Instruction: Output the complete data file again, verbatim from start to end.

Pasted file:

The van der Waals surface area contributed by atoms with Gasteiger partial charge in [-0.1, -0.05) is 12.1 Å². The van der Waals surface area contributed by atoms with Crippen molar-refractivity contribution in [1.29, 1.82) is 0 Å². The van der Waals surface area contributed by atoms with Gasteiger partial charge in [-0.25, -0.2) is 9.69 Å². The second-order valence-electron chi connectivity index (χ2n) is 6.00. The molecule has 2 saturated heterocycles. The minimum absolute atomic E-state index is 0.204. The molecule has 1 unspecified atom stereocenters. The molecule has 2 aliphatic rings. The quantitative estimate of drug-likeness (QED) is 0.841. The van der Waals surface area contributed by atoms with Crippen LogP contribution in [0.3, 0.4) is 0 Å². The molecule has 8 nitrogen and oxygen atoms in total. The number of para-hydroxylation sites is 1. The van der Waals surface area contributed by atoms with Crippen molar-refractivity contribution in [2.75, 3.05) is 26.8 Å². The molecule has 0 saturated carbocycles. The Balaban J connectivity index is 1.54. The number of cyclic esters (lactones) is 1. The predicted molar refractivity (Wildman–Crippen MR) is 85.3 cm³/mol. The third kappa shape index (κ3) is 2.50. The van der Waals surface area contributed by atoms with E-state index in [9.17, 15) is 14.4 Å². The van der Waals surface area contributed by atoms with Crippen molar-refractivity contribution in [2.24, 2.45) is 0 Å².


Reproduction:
The van der Waals surface area contributed by atoms with Gasteiger partial charge in [-0.1, -0.05) is 12.1 Å². The van der Waals surface area contributed by atoms with Crippen molar-refractivity contribution in [1.29, 1.82) is 0 Å². The van der Waals surface area contributed by atoms with Gasteiger partial charge in [-0.25, -0.2) is 9.69 Å². The second-order valence-electron chi connectivity index (χ2n) is 6.00. The molecule has 2 saturated heterocycles. The minimum absolute atomic E-state index is 0.204. The molecule has 1 unspecified atom stereocenters. The molecule has 2 aliphatic rings. The quantitative estimate of drug-likeness (QED) is 0.841. The van der Waals surface area contributed by atoms with Crippen LogP contribution in [0.3, 0.4) is 0 Å². The molecule has 8 nitrogen and oxygen atoms in total. The number of para-hydroxylation sites is 1. The van der Waals surface area contributed by atoms with Crippen molar-refractivity contribution in [2.75, 3.05) is 26.8 Å². The molecule has 0 saturated carbocycles. The Balaban J connectivity index is 1.54. The number of cyclic esters (lactones) is 1. The predicted molar refractivity (Wildman–Crippen MR) is 85.3 cm³/mol. The third kappa shape index (κ3) is 2.50. The van der Waals surface area contributed by atoms with E-state index in [9.17, 15) is 14.4 Å². The van der Waals surface area contributed by atoms with Crippen molar-refractivity contribution in [2.24, 2.45) is 0 Å².